I couldn't go because I fell off my horse one day and broke my leg.

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maxscy

Member
Cantonese
'I couldn't go because I fell off my horse one day and broke my leg.'

why the writer didn't write "I couldn't go because I fell off from my horse one day and broke my leg."

I feel a bit strange for missing the word, but I'm not sure if my thought is wrong.
 
  • velisarius

    Senior Member
    British English (Sussex)
    I don't think we do add "from" to any of those verbs.

    Some people add an unnecessary of, as in I fell off of my horse; I got off of the bus; I took the cover off of the dish. It isn't considered good style, but you may hear native speakers using it. There are some previous threads on that usage.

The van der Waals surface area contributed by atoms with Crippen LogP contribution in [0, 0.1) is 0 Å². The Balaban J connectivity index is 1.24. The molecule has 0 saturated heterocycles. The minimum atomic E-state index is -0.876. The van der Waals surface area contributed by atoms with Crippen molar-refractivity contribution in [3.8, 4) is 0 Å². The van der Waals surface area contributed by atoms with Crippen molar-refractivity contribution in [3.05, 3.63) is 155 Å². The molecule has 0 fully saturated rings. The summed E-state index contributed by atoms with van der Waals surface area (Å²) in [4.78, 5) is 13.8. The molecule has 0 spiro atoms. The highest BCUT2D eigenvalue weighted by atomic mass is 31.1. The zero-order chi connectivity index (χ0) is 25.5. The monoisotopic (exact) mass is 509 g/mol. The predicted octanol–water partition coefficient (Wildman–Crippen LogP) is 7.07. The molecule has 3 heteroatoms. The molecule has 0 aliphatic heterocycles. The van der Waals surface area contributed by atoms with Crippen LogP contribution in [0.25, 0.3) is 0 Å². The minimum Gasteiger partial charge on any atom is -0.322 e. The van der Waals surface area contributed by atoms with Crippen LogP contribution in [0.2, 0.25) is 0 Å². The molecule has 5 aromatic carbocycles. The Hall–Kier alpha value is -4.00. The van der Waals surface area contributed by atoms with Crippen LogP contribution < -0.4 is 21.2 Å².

Barque

    Banned
    Tamil
    Wwhy didn't the writer didn't write "I couldn't go because I fell off from my horse one day and broke my leg."?
    The word "off" already conveys the idea of movement away from the horse.
    off (WR dictionary): in a direction that is away from a place: to look off toward the west.
    There's therefore no need for "from".

    And similarly you could just say "fell from my horse" without "off", as #2 says.
     
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